When it comes to Augusta, AJC’s Bisher was the true ‘Master’

Photo By AJC

I.J. Rosenberg loves The Masters and there isn’t an event in the world like it and the AJC has always down a tremendous job covering the event. Rosenberg was always on a beat during his time at the AJC in April so he never had the chance to join the crew in Augusta and he’s glad that despite huge cutbacks in the newspaper industry the paper and AJC.com still cover the event the same way it always has. 


Furman Bisher, the longtime sports writing great, always used to tell me that he never enjoyed an event more than the Masters. For some, he was the Masters, covering 62 of them and attending his first in 1950. “The Bish’’, who passed away in March of 2012, “preceded Nicklaus and Palmer, television coverage and the advance sale of tickets, the champions dinner and the green jacket ceremony in Butler Cabin.’’

Those words were written for the New York Times by former AJC editor Mike Tierney, the two us starting on the same day back for the paper back in 1986.

In April 2012, Tierney wrote a tremendous tribute on Bisher from Augusta including writing, “Ye gods, to borrow one of his pet phrases, the gregarious Bisher saw more new coats slipped on than a tailor. In florid prose, he painted images as striking as the verdant visuals at the hallowed grounds.’’

Bisher had the respect of everyone there, including Jack Nicklaus who once said, “There have been certain staples and traditions that have always reminded me that I am at the Masters. One of those has been Furman Bisher.’’

Back when I was at the paper, the Masters was like a holiday for the large group of our writers that went, which always included at least one editor. The AJC rents a house and though I was always busy with the baseball beat come April, I would hear the great stories every spring that would always include Furman. The floppy yellow hat that Furman would wear to the Masters ended up on top of his coffin, proving just how much those four days meant to the man.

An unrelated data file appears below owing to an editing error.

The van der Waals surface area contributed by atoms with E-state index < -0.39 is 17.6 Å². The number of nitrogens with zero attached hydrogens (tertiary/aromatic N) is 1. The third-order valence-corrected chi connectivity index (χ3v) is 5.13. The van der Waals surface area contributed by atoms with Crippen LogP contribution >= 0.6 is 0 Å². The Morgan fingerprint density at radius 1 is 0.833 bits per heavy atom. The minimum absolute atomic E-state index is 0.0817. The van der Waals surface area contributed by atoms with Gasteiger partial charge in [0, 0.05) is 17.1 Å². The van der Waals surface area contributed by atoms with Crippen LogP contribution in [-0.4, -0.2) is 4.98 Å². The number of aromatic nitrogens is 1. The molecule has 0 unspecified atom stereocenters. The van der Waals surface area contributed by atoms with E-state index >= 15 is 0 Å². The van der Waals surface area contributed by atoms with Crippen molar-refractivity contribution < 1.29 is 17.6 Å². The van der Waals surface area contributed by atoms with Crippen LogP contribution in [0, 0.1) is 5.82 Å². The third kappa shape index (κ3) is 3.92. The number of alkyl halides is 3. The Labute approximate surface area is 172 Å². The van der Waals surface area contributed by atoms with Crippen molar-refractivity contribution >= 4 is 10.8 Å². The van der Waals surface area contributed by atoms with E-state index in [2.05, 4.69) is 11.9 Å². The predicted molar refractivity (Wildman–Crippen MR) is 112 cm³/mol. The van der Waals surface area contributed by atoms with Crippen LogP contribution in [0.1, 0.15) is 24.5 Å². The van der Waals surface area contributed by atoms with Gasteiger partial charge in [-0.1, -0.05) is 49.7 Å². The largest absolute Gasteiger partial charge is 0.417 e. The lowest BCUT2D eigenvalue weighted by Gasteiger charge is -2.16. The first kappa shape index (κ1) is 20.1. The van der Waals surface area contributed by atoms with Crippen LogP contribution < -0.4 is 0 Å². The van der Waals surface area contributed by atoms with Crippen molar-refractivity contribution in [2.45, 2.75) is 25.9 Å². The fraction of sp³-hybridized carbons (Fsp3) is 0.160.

With the Braves being so hot I was lucky to spend a lot of time with Furman, whether it be at the old stadium or on the road. But I’ll have to say my favorite Bisher story came on a road trip to Auburn for a Georgia game when a carful of sportswriters got hungry and pulled off at a McDonald’s.

In all his years, Bisher had never eaten at McDonald’s but strolled right up to the counter and said, “I’ll have one of those Happy Meals.’’

When the first putt rolls at Augusta next week, I’m sure Furman will be looking down on the majestic course … maybe even munching on a cheeseburger and playing with his Happy Meal toy.


Good move by 929 The Game in preempting regular coverage for NCAA Tournament basketball games. I don’t know about you but I still love listening to games on the radio and Westwood One has done it well for years. In fact, I prefer it at times to television depending on who is doing the games … Speaking of radio, Hawks play by play man Steve Holman is still going strong and probably is the best fed announcer in the NBA. In fact, whether he is in New York or Milwaukee he always posts his dinner on his Facebook page. Then next morning, though, Holman is always at the hotel gym working off what he ate the night before. I don’t think I am mistaken but Holman hasn’t missed a game in 31 years and has done something like 2,311 consecutive games and counting. … Even though this is a media blog, I have to chime in on firing of Tech basketball coach Brian Gregory. I like the guy a lot and my insiders said he was doing a great job off the court such as getting his players to go to classes and stay on track. But I have always felt at Tech a coach can do both, win and do well in the classroom. I have seen some of the early names they are considering but here is a suggestion from someone who covered Tech during their greatest era of basketball. Hire someone who can go into these homes and win over the families. That is what Bobby Cremins did. His on-court coaching was good but not great but almost every year he brought in a great player, which made Cremins one of the best of his time. Tech needs to get back to the days of bringing in players like Mark Price, John Salley, Duane Ferrell, Tom Hammonds, Dennis Scott and Kenny Anderson. All of those players were fabulous on the court and none would embarrass you off of it.


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